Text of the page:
7 Best Plyometric Exercises for Beginners (jump into fitness)
What the heck are plyometrics exercises and why should they be a part of your regular training regimen? Are there any plyometric exercises for beginners that can help you ease into this type of exercise?
It turns out that plyometrics are a wonderful form of training that can help fortify your strength and enhance your conditioning. And, yes, there are some fantastic moves for beginners to try.
What are Plyometrics?
Okay, so there are many different types of exercise, from isometrics to Pilates to resistance training to HIIT cardio.
So, what on earth are plyometrics? Plyometrics consists of a number of jumping exercises that help you improve your strength, your speed, and your ability to exercise for longer periods. The exercises use types of jumps to work on your explosiveness and your agility, developing and growing the necessary muscle fibers for these types of movements.
In general, most athletes will focus on sport-specific types of jumping exercises. For example, basketball players who need to improve their vertical jumps will do plyometrics involving vertical movements. A running back, on the other hand, might want to focus on propelling himself forward with speed and force and would thus work on forward-moving plyometric jumping exercises.
Benefit of Plyometrics
Plyometrics can help you enhance your power, strength, speed, and ability, but their real value comes in the benefits they provide your muscles, joints, tendons, and nervous system.
Building fast-twitch muscle fibers is important for converting your muscular strength into speed and agility. It’s great to be big and strong, but if you can’t move, the benefits of all that strength are limited.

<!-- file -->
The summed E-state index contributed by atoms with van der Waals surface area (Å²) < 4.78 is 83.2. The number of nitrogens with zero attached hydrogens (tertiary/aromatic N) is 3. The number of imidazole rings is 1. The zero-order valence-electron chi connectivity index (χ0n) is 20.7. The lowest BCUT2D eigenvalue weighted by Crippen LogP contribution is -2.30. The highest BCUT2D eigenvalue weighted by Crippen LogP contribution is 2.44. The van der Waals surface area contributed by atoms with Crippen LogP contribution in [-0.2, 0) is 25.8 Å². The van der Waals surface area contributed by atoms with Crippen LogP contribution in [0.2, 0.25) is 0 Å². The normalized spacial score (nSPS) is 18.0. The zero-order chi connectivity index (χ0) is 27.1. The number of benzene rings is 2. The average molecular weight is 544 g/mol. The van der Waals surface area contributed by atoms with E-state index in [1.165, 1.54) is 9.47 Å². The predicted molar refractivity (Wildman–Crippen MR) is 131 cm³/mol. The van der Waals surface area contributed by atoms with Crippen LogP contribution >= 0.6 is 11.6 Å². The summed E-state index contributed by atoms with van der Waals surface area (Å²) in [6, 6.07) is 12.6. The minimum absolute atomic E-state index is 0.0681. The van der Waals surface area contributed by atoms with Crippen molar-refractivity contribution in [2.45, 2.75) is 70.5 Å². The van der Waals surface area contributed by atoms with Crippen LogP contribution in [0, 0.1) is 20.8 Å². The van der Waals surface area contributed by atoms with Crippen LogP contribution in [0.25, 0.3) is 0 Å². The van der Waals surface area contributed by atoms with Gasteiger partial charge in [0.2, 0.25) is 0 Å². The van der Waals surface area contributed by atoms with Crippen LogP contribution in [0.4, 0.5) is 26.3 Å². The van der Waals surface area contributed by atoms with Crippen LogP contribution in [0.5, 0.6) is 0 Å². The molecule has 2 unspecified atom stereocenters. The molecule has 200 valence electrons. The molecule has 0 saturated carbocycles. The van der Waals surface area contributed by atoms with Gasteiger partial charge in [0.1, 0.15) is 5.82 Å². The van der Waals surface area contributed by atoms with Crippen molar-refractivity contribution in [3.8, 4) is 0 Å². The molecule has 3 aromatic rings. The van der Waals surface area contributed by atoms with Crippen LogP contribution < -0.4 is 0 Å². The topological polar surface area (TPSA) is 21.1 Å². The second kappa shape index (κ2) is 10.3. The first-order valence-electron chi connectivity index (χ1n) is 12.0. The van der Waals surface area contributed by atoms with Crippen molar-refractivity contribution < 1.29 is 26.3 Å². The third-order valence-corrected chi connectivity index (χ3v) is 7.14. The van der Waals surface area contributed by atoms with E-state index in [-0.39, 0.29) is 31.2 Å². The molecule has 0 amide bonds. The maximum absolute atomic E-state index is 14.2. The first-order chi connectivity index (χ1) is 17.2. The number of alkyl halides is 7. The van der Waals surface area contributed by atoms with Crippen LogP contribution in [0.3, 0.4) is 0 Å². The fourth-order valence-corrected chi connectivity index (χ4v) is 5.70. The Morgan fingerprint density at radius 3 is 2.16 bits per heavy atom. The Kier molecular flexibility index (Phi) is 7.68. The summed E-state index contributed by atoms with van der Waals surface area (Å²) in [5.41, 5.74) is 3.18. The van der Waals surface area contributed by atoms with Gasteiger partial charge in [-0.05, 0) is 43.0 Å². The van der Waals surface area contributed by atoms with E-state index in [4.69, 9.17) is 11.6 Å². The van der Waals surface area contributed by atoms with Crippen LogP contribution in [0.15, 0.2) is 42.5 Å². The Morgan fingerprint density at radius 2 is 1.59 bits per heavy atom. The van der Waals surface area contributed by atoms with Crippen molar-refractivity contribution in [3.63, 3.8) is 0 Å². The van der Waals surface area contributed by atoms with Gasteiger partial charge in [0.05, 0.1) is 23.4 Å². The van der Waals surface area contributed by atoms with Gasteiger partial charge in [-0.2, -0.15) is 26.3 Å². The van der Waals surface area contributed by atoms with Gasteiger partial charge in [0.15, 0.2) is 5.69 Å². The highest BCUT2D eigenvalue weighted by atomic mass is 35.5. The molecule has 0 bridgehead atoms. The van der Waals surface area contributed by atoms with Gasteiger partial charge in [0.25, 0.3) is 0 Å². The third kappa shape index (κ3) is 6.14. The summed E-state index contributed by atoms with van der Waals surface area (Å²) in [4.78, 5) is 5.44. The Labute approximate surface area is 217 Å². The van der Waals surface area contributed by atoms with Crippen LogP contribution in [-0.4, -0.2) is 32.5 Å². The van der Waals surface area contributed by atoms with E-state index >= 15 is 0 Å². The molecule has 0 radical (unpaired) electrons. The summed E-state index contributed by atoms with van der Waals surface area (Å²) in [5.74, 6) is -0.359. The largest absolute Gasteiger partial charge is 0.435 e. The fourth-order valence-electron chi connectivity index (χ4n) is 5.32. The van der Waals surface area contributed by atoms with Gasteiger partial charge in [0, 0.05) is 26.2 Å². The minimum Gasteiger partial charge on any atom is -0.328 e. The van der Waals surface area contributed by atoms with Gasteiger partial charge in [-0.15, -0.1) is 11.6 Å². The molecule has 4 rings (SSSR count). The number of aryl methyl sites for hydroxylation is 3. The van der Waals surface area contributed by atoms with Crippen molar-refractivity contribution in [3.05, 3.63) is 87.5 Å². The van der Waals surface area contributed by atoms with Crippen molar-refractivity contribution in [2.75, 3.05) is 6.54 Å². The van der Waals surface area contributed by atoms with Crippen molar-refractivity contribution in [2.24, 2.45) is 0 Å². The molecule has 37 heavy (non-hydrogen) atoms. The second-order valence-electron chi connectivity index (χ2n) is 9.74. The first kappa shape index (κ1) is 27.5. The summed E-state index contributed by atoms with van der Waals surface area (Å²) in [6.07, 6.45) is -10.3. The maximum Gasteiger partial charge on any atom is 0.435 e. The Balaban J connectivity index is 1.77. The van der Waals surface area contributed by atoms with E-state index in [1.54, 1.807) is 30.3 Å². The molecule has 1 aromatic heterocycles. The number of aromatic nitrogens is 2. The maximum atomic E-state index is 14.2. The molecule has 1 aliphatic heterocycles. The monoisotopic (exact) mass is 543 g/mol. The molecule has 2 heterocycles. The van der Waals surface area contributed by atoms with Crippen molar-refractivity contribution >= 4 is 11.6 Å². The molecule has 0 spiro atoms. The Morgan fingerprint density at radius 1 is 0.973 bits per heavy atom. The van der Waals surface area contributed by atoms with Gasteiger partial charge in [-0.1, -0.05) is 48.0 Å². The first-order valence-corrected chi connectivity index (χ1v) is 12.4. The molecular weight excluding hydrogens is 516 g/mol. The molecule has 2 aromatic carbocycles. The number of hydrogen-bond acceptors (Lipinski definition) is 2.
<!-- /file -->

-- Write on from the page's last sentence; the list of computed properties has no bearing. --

That said, along with boosting the strength of your muscles comes the care and attention due your tendons and joints. As these need to be able to keep up with, and move seamlessly with, your muscles, it’s critical that they be included in training protocols. Engaging in plyometric exercises for beginners can help you work on elasticity, flexibility, muscle contraction efficiency, and the number and strength of your fast-twitch fibers.
A stronger, quicker battle-tested physique can go a long way toward preventing injury, too, reducing your risks of setbacks while participating in heavy strenuous training.
Try These Easy Plyometric Exercises for Beginners
Perhaps “easy” is a misnomer as these exercises are relatively straightforward but difficult in terms of exertion. But here are 7 great plyometric exercises for beginners to add to their fitness routine.
1. Scissor Jumps
Start by standing with your right foot in front of your body and your left foot behind you. Your right arm will be behind your body and your left arm forward (the opposite positions of your legs). Take a giant jump up into the air and scissor-kick your legs and arms to switch positions midair. Land softly with slightly bent knees. Your left foot and right arm should now be in front with your right leg and left arm toward the rear of your body. Repeat.
2. Plank Side Hops
Try these to bring the plank movement to a whole new level of difficulty. Start in a plank position but get up onto your hands with your arms about shoulder-width apart and your palms down. Your legs will be outstretched and you’ll be up on your toes. Push through your toes to jump your legs and lower body up off the ground, bending your knees as you move your lower body all the way to the left. Land as softly as you can and then repeat the movement to shift your body to the right. Repeat.